When the calendar turns to March each year, I immediately start thinking Spring has arrived. Until, that is, I walk outside in the morning to find a frost-covered windshield on my car awaiting a good scrape. By the end of the month, that frustrating ritual gives way to cool mornings, warm days, pollen and, of course, Spring thunderstorms.
The sound of thunder and the flash of lighting during the Spring in our region is as common as the sight of dogwood trees in bloom. While most storms give the airport nothing more than a good soaking, some do become severe and affect our operations in various ways. So, as part of Severe Weather Awareness Week in North Carolina, here are some ways severe weather can affect your travel through RDU.
Short flight disruptions. Short arrival and departure delays can be expected based on the location, size and height of the storm cell. The Air Traffic Control Tower and aircraft pilot make the call on these delays as well as rerouting aircraft in the sky when the storm crosses flight paths.
Fueling is suspended. Most passengers never notice this impact, but when lighting is detected within three miles of RDU, the fueling of aircraft is temporarily suspended per federal rules and as a general measure of safety. We have a web-based weather monitoring system that alerts us to lightning strikes in various distances from the airport. Also, airlines have varying policies about whether loading luggage and other aircraft servicing continues during a thunderstorm.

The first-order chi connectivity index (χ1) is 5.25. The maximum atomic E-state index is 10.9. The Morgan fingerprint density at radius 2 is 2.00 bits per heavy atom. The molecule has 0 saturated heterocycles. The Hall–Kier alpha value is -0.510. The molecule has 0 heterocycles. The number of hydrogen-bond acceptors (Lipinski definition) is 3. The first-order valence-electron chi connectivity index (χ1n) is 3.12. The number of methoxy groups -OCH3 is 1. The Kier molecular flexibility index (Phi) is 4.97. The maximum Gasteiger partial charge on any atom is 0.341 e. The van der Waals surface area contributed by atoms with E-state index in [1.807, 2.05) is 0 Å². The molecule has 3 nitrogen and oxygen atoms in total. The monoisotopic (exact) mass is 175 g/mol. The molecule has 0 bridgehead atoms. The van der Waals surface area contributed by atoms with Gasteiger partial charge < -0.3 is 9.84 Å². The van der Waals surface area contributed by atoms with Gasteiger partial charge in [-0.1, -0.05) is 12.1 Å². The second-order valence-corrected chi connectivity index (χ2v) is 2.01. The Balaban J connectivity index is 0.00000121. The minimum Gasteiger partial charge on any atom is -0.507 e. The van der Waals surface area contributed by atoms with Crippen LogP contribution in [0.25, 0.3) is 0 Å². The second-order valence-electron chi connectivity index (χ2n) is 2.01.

Boarding and deplaning aircraft. I often see tweets this time of year from passengers who have landed but can’t deplane an aircraft because of storm activity over RDU. Each airline has its own policy about allowing boarding or deplaning during storms. These are due to general safety concerns for passengers and airline employees.
We receive diversions. When an inbound plane can’t land due to a storm affecting an airport, it most often circles at a safe distance until the storm clears. But, if the storm is a slow-mover, the plane may have to divert to another airport to refuel. We receive many diverted flights every year for this reason. Some are even international carriers. In my time at RDU, I have seen both British Airways and Qantas flights on the ground due to weather elsewhere. These flights usually refuel and continue on to their final destinations.
After the storm has passed, our Operations staff also checks the airfield following storms making sure all of our equipment is safe and working properly. Fortunately, the impacts at RDU from severe thunderstorms are generally short-lived. If you’re ever at RDU waiting for your flight and a storm passes by, you can know it likely won’t be long before you’ll hear the words, “now boarding.”